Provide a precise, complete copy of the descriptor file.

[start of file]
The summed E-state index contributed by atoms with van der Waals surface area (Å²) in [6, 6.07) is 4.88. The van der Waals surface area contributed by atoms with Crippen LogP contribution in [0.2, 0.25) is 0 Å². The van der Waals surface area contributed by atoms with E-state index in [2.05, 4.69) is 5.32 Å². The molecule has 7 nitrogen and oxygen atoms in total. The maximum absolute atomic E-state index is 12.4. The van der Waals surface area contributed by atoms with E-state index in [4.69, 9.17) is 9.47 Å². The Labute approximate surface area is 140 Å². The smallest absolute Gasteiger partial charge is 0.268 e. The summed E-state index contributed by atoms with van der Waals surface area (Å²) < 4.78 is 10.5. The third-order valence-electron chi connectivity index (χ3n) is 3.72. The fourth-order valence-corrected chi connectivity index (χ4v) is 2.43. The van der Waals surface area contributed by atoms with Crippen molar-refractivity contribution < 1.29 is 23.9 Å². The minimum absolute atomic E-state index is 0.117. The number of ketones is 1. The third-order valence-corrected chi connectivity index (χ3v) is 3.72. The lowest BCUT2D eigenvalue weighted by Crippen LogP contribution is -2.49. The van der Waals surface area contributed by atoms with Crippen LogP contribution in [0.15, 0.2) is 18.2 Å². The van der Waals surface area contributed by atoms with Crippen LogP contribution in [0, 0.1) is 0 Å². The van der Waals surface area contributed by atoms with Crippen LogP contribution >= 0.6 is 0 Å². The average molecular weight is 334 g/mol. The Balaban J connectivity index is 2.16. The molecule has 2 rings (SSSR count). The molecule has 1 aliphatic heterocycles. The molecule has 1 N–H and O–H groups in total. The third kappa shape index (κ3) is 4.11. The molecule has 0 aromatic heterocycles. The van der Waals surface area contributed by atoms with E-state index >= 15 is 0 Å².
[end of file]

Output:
The summed E-state index contributed by atoms with van der Waals surface area (Å²) in [6, 6.07) is 4.88. The van der Waals surface area contributed by atoms with Crippen LogP contribution in [0.2, 0.25) is 0 Å². The van der Waals surface area contributed by atoms with E-state index in [2.05, 4.69) is 5.32 Å². The molecule has 7 nitrogen and oxygen atoms in total. The maximum absolute atomic E-state index is 12.4. The van der Waals surface area contributed by atoms with E-state index in [4.69, 9.17) is 9.47 Å². The Labute approximate surface area is 140 Å². The smallest absolute Gasteiger partial charge is 0.268 e. The summed E-state index contributed by atoms with van der Waals surface area (Å²) < 4.78 is 10.5. The third-order valence-electron chi connectivity index (χ3n) is 3.72. The fourth-order valence-corrected chi connectivity index (χ4v) is 2.43. The van der Waals surface area contributed by atoms with Crippen molar-refractivity contribution < 1.29 is 23.9 Å². The minimum absolute atomic E-state index is 0.117. The number of ketones is 1. The third-order valence-corrected chi connectivity index (χ3v) is 3.72. The lowest BCUT2D eigenvalue weighted by Crippen LogP contribution is -2.49. The van der Waals surface area contributed by atoms with Crippen LogP contribution in [0.15, 0.2) is 18.2 Å². The van der Waals surface area contributed by atoms with Crippen LogP contribution in [0, 0.1) is 0 Å². The van der Waals surface area contributed by atoms with Crippen LogP contribution >= 0.6 is 0 Å². The average molecular weight is 334 g/mol. The Balaban J connectivity index is 2.16. The molecule has 2 rings (SSSR count). The molecule has 1 aliphatic heterocycles. The molecule has 1 N–H and O–H groups in total. The third kappa shape index (κ3) is 4.11. The molecule has 0 aromatic heterocycles. The van der Waals surface area contributed by atoms with E-state index >= 15 is 0 Å².